Audio-Techinca AT-3035

Quality is a funny thing these days. Some established players in this (and other industries) seem to coast upon their reputations, counting upon brand loyalty to take the place of objective value and integrity of manufacture. Other companies seem wholly unconcerned about quality, selling their wares based upon price alone, often incorporating a physical resemblance to a venerable product. Alternately, the inclusion of fashionable technology (such as a tube) may be included to raise the perceived value of the product. Frankly, I am getting really tired of that kind of manipulation of the consumer.

The Audio-Technica 3035 is a nice departure from that kind of nonsense. So, what kind of product is the AT 3035? First, let me tell you what it is not. It is not a microphone pretending to be another microphone. It is not a microphone distributed by a company that doesn’t actually manufacture (or even assemble from components) anything. It is not a product that is reliant upon some new and mysterious technological gimmick. And lastly, it is not the very best microphone in the world.

The Audio-Technica 3035 is simply a good microphone at an excellent price. Audio Technica has been in business long enough to learn how to manufacture products at differing price points that will be consistent in terms of performance and deviation from spec, and be reliable over the long term. Though manufactured in Japan, all 30 and 40 series AT microphones are run through QC testing at their US facility in Stow, Ohio.

The product

The 3035 is a side-address fixed charge condenser microphone that operates in a cardioid only pattern. Micro-switches on the lower edge of the microphone body engage a low frequency cut (80 Hz, 12 dB per octave) and a 10dB pad. The microphone itself is finished in a nice semi-polished nickel case and weighs in at just under 14 oz. According to the manufacturer, self-noise is a respectable 12dB, and I have no reason to doubt this figure. A shockmount is included with the microphone, and though it is constructed of plastic it holds the mic extremely tightly and offers good isolation from stand transmitted noises. I would have no problem trusting the shockmount to hold the 3520 upside down, should that configuration be desired.

In use:

I used the 3035 (actually a pair of them) on a variety of sources.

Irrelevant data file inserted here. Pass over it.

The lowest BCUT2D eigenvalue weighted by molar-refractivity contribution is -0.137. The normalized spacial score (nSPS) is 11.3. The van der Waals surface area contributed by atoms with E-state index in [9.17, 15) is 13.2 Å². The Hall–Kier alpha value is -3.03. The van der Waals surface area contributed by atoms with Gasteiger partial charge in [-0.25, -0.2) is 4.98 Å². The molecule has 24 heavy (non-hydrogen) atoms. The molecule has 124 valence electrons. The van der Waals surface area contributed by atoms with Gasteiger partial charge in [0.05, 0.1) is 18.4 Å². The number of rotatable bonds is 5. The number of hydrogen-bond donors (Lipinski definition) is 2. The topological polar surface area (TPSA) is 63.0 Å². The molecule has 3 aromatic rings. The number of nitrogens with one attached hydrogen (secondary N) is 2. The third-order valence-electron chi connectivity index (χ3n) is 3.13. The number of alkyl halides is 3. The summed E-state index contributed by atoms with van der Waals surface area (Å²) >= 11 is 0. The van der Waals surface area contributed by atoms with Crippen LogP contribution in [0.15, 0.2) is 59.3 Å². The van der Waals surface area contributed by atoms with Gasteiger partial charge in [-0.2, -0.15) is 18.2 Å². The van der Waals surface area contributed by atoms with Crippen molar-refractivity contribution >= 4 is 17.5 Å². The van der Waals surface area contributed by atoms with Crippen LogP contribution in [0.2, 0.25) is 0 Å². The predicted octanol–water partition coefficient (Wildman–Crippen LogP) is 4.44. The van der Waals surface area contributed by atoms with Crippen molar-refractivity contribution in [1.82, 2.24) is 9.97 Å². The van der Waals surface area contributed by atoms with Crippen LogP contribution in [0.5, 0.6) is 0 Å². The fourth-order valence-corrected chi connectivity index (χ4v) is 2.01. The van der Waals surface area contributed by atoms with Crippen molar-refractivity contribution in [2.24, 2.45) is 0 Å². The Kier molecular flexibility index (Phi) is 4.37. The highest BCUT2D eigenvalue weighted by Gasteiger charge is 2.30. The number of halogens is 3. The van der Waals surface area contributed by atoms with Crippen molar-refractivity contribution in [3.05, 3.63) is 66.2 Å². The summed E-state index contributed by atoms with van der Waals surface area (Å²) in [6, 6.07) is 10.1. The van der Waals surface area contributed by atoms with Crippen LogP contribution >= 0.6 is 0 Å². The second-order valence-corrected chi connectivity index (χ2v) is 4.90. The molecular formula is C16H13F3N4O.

Guitar amp usage – I used the 3035 to close mic a Marshall 4×12 loaded with Celestion 70 watt speakers for an aggressive indie-rock project that I am producing. I found that the Audio-Technica had no problem handling an extremely cranked crunch rhythm track at a distance of about 1 1/2” from the speaker. I didn’t find it necessary to engage the pad on the microphone, however the tube mic pre that I was using seemed to be more comfortable with its pad engaged. The 3035 provided a focused sound that fit nicely with the room mic track (which was a Microtech Gefell M71KMT).

Female Vocal – Utilizing the onboard preamps on my Neotek IIIc console, I was quite impressed by the large and detailed image that I heard. I would characterize the sound as being somewhat hyped in the upper midrange, but in a good way. A thin sounding singer might not be the best match for this microphone, but one with a smooth or even slightly dull voice will shine.

Kick Drum –I was pleasantly surprised by the response of the 3035 when placed a few inches away from the hole in the resonant head of my GMS maple kick drum. The thwack of the wood beater hitting the head was accurately rendered, as well as a fairly healthy whoosh of near subsonic air. Inserting the 3035 into the drum yielded a slightly thin sound, but with good attack. I have found that most microphones that are not specifically designed for bass drum tend to sound a bit thin in that application. In this application I engaged the pad to avoid overloading the preamps in the console.

Room Mic – Utilizing both of the 3035’s (which were not factory matched) approximately 10 feet away from a full drum kit, I found the overall balance of the sound to be pleasing. The stereo image was well defined, and the transients were reproduced nicely. Once again the upper midrange lift added a bit of excitement to the overall sound.


The Audio-Technica 3035 is an excellent value. It sounds good on a variety of sources, includes an effective shockmount, and can handle high SPL’s without fear of damage. In addition, the 3035 is backed by a company whose commitment to quality and consistency is well known. Kudos to Audio-Technica for developing an honest product at an accessible price. Anyone that is in the market for an inexpensive condenser microphone would do well to give the 3035 a listen. Thumbs up!

Sounds good

Great value

Includes a nice shockmount


For its price point …….. none